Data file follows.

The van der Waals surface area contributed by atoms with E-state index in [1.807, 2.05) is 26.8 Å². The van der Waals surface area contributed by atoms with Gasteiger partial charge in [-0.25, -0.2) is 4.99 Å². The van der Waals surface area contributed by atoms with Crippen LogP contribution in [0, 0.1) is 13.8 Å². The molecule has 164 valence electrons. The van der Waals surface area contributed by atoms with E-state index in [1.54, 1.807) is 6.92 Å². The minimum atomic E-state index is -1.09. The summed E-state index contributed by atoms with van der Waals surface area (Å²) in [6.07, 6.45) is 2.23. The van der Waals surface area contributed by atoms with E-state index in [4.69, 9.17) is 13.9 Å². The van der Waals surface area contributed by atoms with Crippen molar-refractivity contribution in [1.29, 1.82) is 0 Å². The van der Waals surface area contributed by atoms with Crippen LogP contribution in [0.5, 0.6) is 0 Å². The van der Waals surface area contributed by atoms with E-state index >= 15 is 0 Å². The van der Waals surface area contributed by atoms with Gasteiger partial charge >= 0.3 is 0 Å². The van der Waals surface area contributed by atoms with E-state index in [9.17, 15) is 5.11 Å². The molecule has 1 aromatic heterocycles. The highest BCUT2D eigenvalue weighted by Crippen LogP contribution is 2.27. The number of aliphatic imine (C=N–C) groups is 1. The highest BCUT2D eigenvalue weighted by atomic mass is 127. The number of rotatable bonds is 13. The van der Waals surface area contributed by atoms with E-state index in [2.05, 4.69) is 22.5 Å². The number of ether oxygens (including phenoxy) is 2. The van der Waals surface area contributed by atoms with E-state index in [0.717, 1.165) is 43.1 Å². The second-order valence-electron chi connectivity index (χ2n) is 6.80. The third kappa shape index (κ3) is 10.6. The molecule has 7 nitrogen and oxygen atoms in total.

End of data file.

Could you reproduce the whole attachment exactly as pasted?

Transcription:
The van der Waals surface area contributed by atoms with E-state index in [1.807, 2.05) is 26.8 Å². The van der Waals surface area contributed by atoms with Gasteiger partial charge in [-0.25, -0.2) is 4.99 Å². The van der Waals surface area contributed by atoms with Crippen LogP contribution in [0, 0.1) is 13.8 Å². The molecule has 164 valence electrons. The van der Waals surface area contributed by atoms with E-state index in [1.54, 1.807) is 6.92 Å². The minimum atomic E-state index is -1.09. The summed E-state index contributed by atoms with van der Waals surface area (Å²) in [6.07, 6.45) is 2.23. The van der Waals surface area contributed by atoms with E-state index in [4.69, 9.17) is 13.9 Å². The van der Waals surface area contributed by atoms with Crippen molar-refractivity contribution in [1.29, 1.82) is 0 Å². The van der Waals surface area contributed by atoms with Crippen LogP contribution in [0.5, 0.6) is 0 Å². The van der Waals surface area contributed by atoms with E-state index >= 15 is 0 Å². The van der Waals surface area contributed by atoms with Gasteiger partial charge >= 0.3 is 0 Å². The van der Waals surface area contributed by atoms with E-state index in [9.17, 15) is 5.11 Å². The molecule has 1 aromatic heterocycles. The highest BCUT2D eigenvalue weighted by Crippen LogP contribution is 2.27. The number of aliphatic imine (C=N–C) groups is 1. The highest BCUT2D eigenvalue weighted by atomic mass is 127. The number of rotatable bonds is 13. The van der Waals surface area contributed by atoms with E-state index in [2.05, 4.69) is 22.5 Å². The number of ether oxygens (including phenoxy) is 2. The van der Waals surface area contributed by atoms with E-state index in [0.717, 1.165) is 43.1 Å². The second-order valence-electron chi connectivity index (χ2n) is 6.80. The third kappa shape index (κ3) is 10.6. The molecule has 7 nitrogen and oxygen atoms in total.